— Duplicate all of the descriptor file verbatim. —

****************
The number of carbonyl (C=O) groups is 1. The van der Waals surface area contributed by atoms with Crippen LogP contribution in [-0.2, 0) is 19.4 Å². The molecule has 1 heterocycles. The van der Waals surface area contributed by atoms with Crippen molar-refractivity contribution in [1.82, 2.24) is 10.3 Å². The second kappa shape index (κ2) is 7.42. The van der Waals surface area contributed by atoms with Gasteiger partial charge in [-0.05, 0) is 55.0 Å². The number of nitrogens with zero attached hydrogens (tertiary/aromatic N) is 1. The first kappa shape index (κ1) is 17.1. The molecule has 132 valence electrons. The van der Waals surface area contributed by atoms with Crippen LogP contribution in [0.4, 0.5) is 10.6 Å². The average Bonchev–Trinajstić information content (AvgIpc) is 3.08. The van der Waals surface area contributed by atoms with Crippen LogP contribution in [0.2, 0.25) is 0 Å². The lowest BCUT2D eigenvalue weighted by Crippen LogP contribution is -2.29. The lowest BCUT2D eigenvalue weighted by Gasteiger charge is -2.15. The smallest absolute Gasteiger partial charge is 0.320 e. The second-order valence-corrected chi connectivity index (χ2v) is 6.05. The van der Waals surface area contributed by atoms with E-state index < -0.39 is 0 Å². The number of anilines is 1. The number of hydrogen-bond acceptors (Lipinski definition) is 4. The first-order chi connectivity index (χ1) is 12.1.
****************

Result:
The number of carbonyl (C=O) groups is 1. The van der Waals surface area contributed by atoms with Crippen LogP contribution in [-0.2, 0) is 19.4 Å². The molecule has 1 heterocycles. The van der Waals surface area contributed by atoms with Crippen molar-refractivity contribution in [1.82, 2.24) is 10.3 Å². The second kappa shape index (κ2) is 7.42. The van der Waals surface area contributed by atoms with Gasteiger partial charge in [-0.05, 0) is 55.0 Å². The number of nitrogens with zero attached hydrogens (tertiary/aromatic N) is 1. The first kappa shape index (κ1) is 17.1. The molecule has 132 valence electrons. The van der Waals surface area contributed by atoms with Crippen LogP contribution in [0.4, 0.5) is 10.6 Å². The average Bonchev–Trinajstić information content (AvgIpc) is 3.08. The van der Waals surface area contributed by atoms with Crippen LogP contribution in [0.2, 0.25) is 0 Å². The lowest BCUT2D eigenvalue weighted by Crippen LogP contribution is -2.29. The lowest BCUT2D eigenvalue weighted by Gasteiger charge is -2.15. The smallest absolute Gasteiger partial charge is 0.320 e. The second-order valence-corrected chi connectivity index (χ2v) is 6.05. The van der Waals surface area contributed by atoms with E-state index < -0.39 is 0 Å². The number of anilines is 1. The number of hydrogen-bond acceptors (Lipinski definition) is 4. The first-order chi connectivity index (χ1) is 12.1.